Plans to close off alleyways "seriously affected by anti-social behaviour" are set to go before Hastings council leaders next week.
On Monday (March 1), Hastings Borough Council’s cabinet are expected to consider plans to gate-off three public rights of way, which are considered to have become hotspots for anti-social and criminal behaviour.
The three alleyways are: Valentines Passage, Laser Lane and an unnamed cut-through between Havelock Road and Priory Square (adjacent to the Brass Monkey bar).
In a report to be considered by cabinet, a council officer said:
“Residents and local businesses have asked the council and police several times to take steps to deal with the crime and anti-social behaviour associated with these footpaths.
“The behaviour reported includes: drug dealing, noise and shouting (from drug dealers and potential clients), street drinking, arson, public defecation, prostitution, fly-tipping, graffiti, dog fouling, litter accumulations and some instances of public place violent crime.
“Each path has a different profile of crime and anti-social behaviour, but reports continue to identify these footpaths as needing further crime prevention interventions.
“These unacceptable behaviours obviously affect the quality of life of residents and the trading environment and operation of nearby businesses reliant on trade from residents and visitors to the area.”
Council officers go on to say that CCTV as well as patrols by both police and council wardens had been ‘tried several times’ to reduce anti-social behaviour in the area, but had only resulted in temporary relief.
As a result officers say gating-off the alleys is considered to be a more effective solution. If approved, only residents, nearby businesses and authorised people (such as emergency services or council workers) would have access to paths.
In considering whether to close off the alleyways, the council held a consultation with nearby businesses and residents. Some of these responses, which were largely supportive, have been published by the council, although names have been withheld.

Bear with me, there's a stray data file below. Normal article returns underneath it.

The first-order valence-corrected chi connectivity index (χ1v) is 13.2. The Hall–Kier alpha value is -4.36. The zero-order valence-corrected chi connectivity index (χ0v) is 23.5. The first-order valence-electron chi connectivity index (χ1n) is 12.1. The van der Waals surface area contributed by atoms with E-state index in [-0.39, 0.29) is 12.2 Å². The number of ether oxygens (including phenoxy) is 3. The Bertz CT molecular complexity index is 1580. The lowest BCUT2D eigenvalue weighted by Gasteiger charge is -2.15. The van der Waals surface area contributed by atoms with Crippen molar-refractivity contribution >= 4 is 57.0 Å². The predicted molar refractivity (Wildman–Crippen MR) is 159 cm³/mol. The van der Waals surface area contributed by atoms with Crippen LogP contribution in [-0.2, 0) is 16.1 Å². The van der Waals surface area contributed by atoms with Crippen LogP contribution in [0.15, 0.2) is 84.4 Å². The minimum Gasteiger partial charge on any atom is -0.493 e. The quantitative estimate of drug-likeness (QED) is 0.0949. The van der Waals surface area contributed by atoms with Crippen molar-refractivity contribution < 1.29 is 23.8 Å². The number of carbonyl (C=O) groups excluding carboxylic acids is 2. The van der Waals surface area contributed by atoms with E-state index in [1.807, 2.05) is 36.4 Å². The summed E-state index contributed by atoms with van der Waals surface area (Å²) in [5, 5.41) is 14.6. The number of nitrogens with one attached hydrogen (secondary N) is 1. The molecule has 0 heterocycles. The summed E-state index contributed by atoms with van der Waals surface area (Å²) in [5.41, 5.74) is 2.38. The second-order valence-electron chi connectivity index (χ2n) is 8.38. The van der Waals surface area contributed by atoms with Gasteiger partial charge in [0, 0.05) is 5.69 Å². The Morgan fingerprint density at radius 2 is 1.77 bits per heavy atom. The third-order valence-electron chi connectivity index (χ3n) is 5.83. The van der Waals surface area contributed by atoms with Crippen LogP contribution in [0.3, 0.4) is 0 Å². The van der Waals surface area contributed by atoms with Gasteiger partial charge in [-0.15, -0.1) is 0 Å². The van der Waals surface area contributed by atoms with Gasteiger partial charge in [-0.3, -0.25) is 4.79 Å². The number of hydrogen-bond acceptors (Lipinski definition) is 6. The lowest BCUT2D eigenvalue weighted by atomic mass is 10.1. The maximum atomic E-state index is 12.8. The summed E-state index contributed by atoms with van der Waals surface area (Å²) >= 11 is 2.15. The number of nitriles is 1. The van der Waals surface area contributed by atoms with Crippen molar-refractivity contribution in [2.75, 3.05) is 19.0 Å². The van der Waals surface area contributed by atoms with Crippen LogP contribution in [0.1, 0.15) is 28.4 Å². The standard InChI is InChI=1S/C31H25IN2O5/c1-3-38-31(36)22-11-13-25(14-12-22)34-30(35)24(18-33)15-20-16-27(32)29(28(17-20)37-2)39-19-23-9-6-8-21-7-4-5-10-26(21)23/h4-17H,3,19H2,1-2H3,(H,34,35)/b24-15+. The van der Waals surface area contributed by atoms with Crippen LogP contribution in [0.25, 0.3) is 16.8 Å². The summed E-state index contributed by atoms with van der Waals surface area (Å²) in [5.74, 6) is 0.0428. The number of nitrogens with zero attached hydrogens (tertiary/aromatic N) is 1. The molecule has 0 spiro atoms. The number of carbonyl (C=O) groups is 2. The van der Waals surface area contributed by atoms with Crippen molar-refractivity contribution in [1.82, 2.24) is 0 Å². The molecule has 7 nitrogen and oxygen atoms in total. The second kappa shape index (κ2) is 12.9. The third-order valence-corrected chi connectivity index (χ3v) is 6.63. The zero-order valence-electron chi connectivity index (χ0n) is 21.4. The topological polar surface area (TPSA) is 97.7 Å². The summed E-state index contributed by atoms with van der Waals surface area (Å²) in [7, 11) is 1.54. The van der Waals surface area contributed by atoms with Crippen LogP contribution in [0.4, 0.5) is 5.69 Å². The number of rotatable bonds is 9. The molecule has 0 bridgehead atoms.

These responses detail concerns about flytipping in Laser Lane (which runs between Kings Road and Cross Street in St Leonards), as well as concerns about anti-social behaviour in the Havelock Road cut-through, which one respondent said had become ‘a haven for ne’er-do-wells’.
The most serious incidents are reported at Valentines Passage, however, which residents say has become a hotspot for drug dealing and drug taking.
A small alleyway between North Street and Aldersgate Terrace, residents have described finding discarded needles, condom wrappers and even human excrement in the passage.
One resident said:
“We have experienced anti-social behaviour in this passageway on a regular basis and it has caused us great alarm and distress on many occasions.
“A simple job like taking out the bins early in the morning can be met with an agitated drug addict pacing up and down waiting to meet someone at this spot.
“There have been many occasions when we have had to delay going in or out of the flat because people are sitting injecting themselves there.”
Another resident said:
“This has all taken a considerable toll on our mental health, confidence and well-being and leaves us with an almost constant sense of fear and dread.
“Whenever we hear people in the passageway we find ourselves stopping what we are doing to wait for the people to pass (or not, as is often the case).
“We are always alert to the slightest sounds, at all times of the day and night. It affects our sleep and our ability to make long term plans.”
While most respondents are in favour of gating-off the alleyways, there was one resident (speaking specifically about Valentines Passage) who raised concerns about pushing the anti-social behaviour elsewhere and the principle of cutting off a public right of way.
Some words of caution have also been given by East Sussex County Council’s public rights of way officer who said the borough council should be cautious of setting an “untenable precedent” which could result in other paths being closed off to the public.
They also raised concerns about both councils’ responsibilities for maintaining the paths, even when closed off to all but a handful of users.
In a letter to the council, the rights of way officer said: “For all of these reasons, it would be our preference to see a less restrictive approach attempted.
“We would suggest, initially at least, that closure of the paths at night with access maintained during defined daytime hours should be attempted.
“In conjunction with police patrols and measures to assist in dealing with daytime offending, such as restrictions to gatherings, it must be at least a reasonable possibility that a better result for the community could be achieved.”
Borough council officers disagree with this assessment, however, saying the anti-social behaviour takes place at both day and night and that similar previous measures had failed to significantly reduce issues.